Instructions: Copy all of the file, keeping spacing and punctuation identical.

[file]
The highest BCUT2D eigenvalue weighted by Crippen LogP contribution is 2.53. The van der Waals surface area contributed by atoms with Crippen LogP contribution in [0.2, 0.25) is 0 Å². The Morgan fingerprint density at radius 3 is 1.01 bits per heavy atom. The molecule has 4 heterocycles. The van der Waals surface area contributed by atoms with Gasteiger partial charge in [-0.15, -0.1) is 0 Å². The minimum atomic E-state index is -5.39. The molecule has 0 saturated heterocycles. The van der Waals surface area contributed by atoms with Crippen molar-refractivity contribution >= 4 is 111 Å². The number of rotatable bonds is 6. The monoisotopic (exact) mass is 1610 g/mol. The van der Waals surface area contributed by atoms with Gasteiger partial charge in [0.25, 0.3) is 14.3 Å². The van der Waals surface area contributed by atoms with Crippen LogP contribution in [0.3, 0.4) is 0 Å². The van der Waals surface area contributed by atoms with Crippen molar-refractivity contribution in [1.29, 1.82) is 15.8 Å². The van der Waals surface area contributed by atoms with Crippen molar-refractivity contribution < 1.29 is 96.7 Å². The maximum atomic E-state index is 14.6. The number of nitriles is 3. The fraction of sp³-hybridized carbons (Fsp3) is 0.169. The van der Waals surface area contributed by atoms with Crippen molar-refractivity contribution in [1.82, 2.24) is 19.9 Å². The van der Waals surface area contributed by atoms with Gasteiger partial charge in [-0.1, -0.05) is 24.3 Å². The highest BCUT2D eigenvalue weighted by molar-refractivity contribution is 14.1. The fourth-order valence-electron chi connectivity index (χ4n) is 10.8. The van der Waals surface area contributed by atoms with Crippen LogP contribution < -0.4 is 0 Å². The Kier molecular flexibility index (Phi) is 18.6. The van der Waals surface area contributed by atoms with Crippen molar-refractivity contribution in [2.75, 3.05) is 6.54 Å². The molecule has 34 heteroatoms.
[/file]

The highest BCUT2D eigenvalue weighted by Crippen LogP contribution is 2.53. The van der Waals surface area contributed by atoms with Crippen LogP contribution in [0.2, 0.25) is 0 Å². The Morgan fingerprint density at radius 3 is 1.01 bits per heavy atom. The molecule has 4 heterocycles. The van der Waals surface area contributed by atoms with Gasteiger partial charge in [-0.15, -0.1) is 0 Å². The minimum atomic E-state index is -5.39. The molecule has 0 saturated heterocycles. The van der Waals surface area contributed by atoms with Crippen molar-refractivity contribution >= 4 is 111 Å². The number of rotatable bonds is 6. The monoisotopic (exact) mass is 1610 g/mol. The van der Waals surface area contributed by atoms with Gasteiger partial charge in [0.25, 0.3) is 14.3 Å². The van der Waals surface area contributed by atoms with Crippen LogP contribution in [0.3, 0.4) is 0 Å². The van der Waals surface area contributed by atoms with Crippen molar-refractivity contribution in [1.29, 1.82) is 15.8 Å². The van der Waals surface area contributed by atoms with Crippen molar-refractivity contribution < 1.29 is 96.7 Å². The maximum atomic E-state index is 14.6. The number of nitriles is 3. The fraction of sp³-hybridized carbons (Fsp3) is 0.169. The van der Waals surface area contributed by atoms with Crippen molar-refractivity contribution in [1.82, 2.24) is 19.9 Å². The van der Waals surface area contributed by atoms with Gasteiger partial charge in [-0.1, -0.05) is 24.3 Å². The highest BCUT2D eigenvalue weighted by molar-refractivity contribution is 14.1. The fourth-order valence-electron chi connectivity index (χ4n) is 10.8. The van der Waals surface area contributed by atoms with Crippen LogP contribution < -0.4 is 0 Å². The Kier molecular flexibility index (Phi) is 18.6. The van der Waals surface area contributed by atoms with Crippen molar-refractivity contribution in [2.75, 3.05) is 6.54 Å². The molecule has 34 heteroatoms.